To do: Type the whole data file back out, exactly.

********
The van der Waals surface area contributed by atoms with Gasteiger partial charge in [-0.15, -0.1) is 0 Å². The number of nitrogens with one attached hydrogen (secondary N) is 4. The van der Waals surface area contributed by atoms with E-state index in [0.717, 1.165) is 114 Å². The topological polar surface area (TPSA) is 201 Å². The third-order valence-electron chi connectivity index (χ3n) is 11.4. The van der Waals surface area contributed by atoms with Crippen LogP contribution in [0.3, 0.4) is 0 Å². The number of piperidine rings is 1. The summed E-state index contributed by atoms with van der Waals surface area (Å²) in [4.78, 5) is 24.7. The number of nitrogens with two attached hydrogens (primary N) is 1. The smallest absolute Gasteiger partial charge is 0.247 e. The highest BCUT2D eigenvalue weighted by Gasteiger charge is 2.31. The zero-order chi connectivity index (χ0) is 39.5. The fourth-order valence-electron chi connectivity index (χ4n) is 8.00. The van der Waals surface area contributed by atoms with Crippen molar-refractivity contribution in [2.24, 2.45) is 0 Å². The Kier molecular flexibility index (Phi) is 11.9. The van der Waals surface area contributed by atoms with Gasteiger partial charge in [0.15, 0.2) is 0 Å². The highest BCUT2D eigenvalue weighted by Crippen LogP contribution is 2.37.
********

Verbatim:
The van der Waals surface area contributed by atoms with Gasteiger partial charge in [-0.15, -0.1) is 0 Å². The number of nitrogens with one attached hydrogen (secondary N) is 4. The van der Waals surface area contributed by atoms with E-state index in [0.717, 1.165) is 114 Å². The topological polar surface area (TPSA) is 201 Å². The third-order valence-electron chi connectivity index (χ3n) is 11.4. The van der Waals surface area contributed by atoms with Crippen LogP contribution in [0.3, 0.4) is 0 Å². The number of piperidine rings is 1. The summed E-state index contributed by atoms with van der Waals surface area (Å²) in [4.78, 5) is 24.7. The number of nitrogens with two attached hydrogens (primary N) is 1. The smallest absolute Gasteiger partial charge is 0.247 e. The highest BCUT2D eigenvalue weighted by Gasteiger charge is 2.31. The zero-order chi connectivity index (χ0) is 39.5. The fourth-order valence-electron chi connectivity index (χ4n) is 8.00. The van der Waals surface area contributed by atoms with Crippen molar-refractivity contribution in [2.24, 2.45) is 0 Å². The Kier molecular flexibility index (Phi) is 11.9. The van der Waals surface area contributed by atoms with Gasteiger partial charge in [0.15, 0.2) is 0 Å². The highest BCUT2D eigenvalue weighted by Crippen LogP contribution is 2.37.